Spotlight on India: red tape out, red carpet in

In January, India’s prime minister Narendra Modi stood on stage at the World Economic Forum in Davos and set out his stall. India is going through a period of radical change, a transformation that will make it easier to import, export, invest and work there. ‘Instead of red tape, we are laying the red carpet,’ he told the room of global CEOs.

Modi’s visit was a clear signal of India’s growing importance on the world stage – the last time the country’s prime minister appeared at Davos was 22 years. A lot has changed since then. India’s GDP has grown six-fold and the country is now on course to become the fifth largest economy later this year. By 2050, it is expected to move into poll position.

India’s government has also been busy remodelling a notoriously complex business environment. Modi said hundreds of reforms have taken place and up to 1,400 laws eliminated. Since he came to office in 2014, he has streamlined the indirect tax system, digitalised the country’s cash economy and made it easier to wind down and exit struggling ventures.

These sweeping reforms are helping make India an even hotter prospect for UK businesses. While the country still only ranks 100th on the World Bank’s ease of doing business list – behind China and nearly all ASEAN economies – it is on a clear upward trajectory. Over the past three years alone, it has jumped 44 places. Recent government action will fuel its journey north.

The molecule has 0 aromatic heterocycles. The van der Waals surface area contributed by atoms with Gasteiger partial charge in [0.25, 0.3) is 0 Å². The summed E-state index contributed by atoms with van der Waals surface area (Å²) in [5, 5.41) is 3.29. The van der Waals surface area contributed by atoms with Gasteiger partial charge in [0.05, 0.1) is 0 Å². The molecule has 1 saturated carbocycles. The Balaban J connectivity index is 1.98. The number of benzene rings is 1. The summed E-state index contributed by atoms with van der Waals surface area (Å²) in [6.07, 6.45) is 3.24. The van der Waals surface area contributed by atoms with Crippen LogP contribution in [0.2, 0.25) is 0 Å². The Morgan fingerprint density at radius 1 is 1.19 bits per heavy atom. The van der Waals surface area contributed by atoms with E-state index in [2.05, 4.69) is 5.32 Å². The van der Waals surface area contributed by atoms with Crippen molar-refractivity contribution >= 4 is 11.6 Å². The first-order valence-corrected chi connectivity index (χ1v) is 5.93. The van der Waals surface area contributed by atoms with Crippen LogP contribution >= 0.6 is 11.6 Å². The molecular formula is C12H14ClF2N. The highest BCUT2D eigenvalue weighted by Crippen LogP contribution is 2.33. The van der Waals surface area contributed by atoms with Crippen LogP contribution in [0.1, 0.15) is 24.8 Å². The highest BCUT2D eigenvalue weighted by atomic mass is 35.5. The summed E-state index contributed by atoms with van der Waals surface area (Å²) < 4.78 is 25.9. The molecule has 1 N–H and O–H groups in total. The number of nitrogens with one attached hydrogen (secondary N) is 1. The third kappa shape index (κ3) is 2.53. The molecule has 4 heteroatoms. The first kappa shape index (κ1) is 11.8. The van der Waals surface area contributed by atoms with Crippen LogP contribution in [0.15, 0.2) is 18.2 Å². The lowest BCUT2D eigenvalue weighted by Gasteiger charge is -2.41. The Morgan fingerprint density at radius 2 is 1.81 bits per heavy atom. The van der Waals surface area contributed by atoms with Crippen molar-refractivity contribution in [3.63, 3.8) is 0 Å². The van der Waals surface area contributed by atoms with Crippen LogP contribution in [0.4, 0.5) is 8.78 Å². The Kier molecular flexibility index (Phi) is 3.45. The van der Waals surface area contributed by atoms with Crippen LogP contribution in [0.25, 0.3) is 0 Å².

Competition creates opportunities

India is, of course, a diverse country. While first-tier cities like Mumbai and New Delhi march forward, others, tangled in local bureaucracy, lag behind. As a former local government chief minister, prime minister Modi is uniquely placed to understand the pullies and levers that will incentivise growth across second and third-tier cities.

In February, the government seized this opportunity. The recent budget set out 372 basic reform action points that all states must carry out. Tellingly, it revealed that states would ‘constructively compete’ with each other, with the government collecting feedback from the business community to track progress. Each is now jostling to become the frontrunner.

In recent months, there has been a flurry of trade missions and investor summits across the UK. State ministers have been quick to parade their wares – talks of tax holidays and other incentives dominate sales pitches. This is a golden era for UK investment in India. But businesses must make sure they are not blinded by the beauty contests that are taking place.

In these times more than ever, the fundamentals of overseas expansion still stand. Take a long-term view. Understand your rationale. Research all the options. And don’t forget your due diligence. India’s red carpet offers big opportunities for UK businesses. But if expansion is for the wrong reasons, you’re unlikely to find the results you are hoping for. 

For further information and help weighing up expansion options, please contact Suneel Gupta or your usual RSM contact.